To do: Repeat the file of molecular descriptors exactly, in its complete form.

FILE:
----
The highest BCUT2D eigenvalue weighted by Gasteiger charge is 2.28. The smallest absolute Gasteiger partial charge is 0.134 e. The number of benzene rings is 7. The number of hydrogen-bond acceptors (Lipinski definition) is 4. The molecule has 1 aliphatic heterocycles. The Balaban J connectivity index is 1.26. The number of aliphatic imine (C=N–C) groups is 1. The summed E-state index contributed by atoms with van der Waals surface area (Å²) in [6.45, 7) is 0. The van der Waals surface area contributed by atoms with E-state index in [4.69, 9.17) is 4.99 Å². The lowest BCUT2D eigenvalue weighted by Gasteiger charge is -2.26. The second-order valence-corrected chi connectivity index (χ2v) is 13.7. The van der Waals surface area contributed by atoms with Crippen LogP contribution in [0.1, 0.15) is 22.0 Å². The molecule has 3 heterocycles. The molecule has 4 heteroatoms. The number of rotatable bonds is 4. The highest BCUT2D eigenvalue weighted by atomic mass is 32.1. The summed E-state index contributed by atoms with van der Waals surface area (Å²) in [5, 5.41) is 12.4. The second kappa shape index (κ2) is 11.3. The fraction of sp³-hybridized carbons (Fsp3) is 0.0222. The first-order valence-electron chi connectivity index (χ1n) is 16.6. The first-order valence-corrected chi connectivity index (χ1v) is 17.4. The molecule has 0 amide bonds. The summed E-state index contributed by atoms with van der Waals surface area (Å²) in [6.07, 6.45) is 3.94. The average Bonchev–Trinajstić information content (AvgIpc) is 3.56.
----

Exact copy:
The highest BCUT2D eigenvalue weighted by Gasteiger charge is 2.28. The smallest absolute Gasteiger partial charge is 0.134 e. The number of benzene rings is 7. The number of hydrogen-bond acceptors (Lipinski definition) is 4. The molecule has 1 aliphatic heterocycles. The Balaban J connectivity index is 1.26. The number of aliphatic imine (C=N–C) groups is 1. The summed E-state index contributed by atoms with van der Waals surface area (Å²) in [6.45, 7) is 0. The van der Waals surface area contributed by atoms with E-state index in [4.69, 9.17) is 4.99 Å². The lowest BCUT2D eigenvalue weighted by Gasteiger charge is -2.26. The second-order valence-corrected chi connectivity index (χ2v) is 13.7. The van der Waals surface area contributed by atoms with Crippen LogP contribution in [0.1, 0.15) is 22.0 Å². The molecule has 3 heterocycles. The molecule has 4 heteroatoms. The number of rotatable bonds is 4. The highest BCUT2D eigenvalue weighted by atomic mass is 32.1. The summed E-state index contributed by atoms with van der Waals surface area (Å²) in [5, 5.41) is 12.4. The second kappa shape index (κ2) is 11.3. The fraction of sp³-hybridized carbons (Fsp3) is 0.0222. The first-order valence-electron chi connectivity index (χ1n) is 16.6. The first-order valence-corrected chi connectivity index (χ1v) is 17.4. The molecule has 0 amide bonds. The summed E-state index contributed by atoms with van der Waals surface area (Å²) in [6.07, 6.45) is 3.94. The average Bonchev–Trinajstić information content (AvgIpc) is 3.56.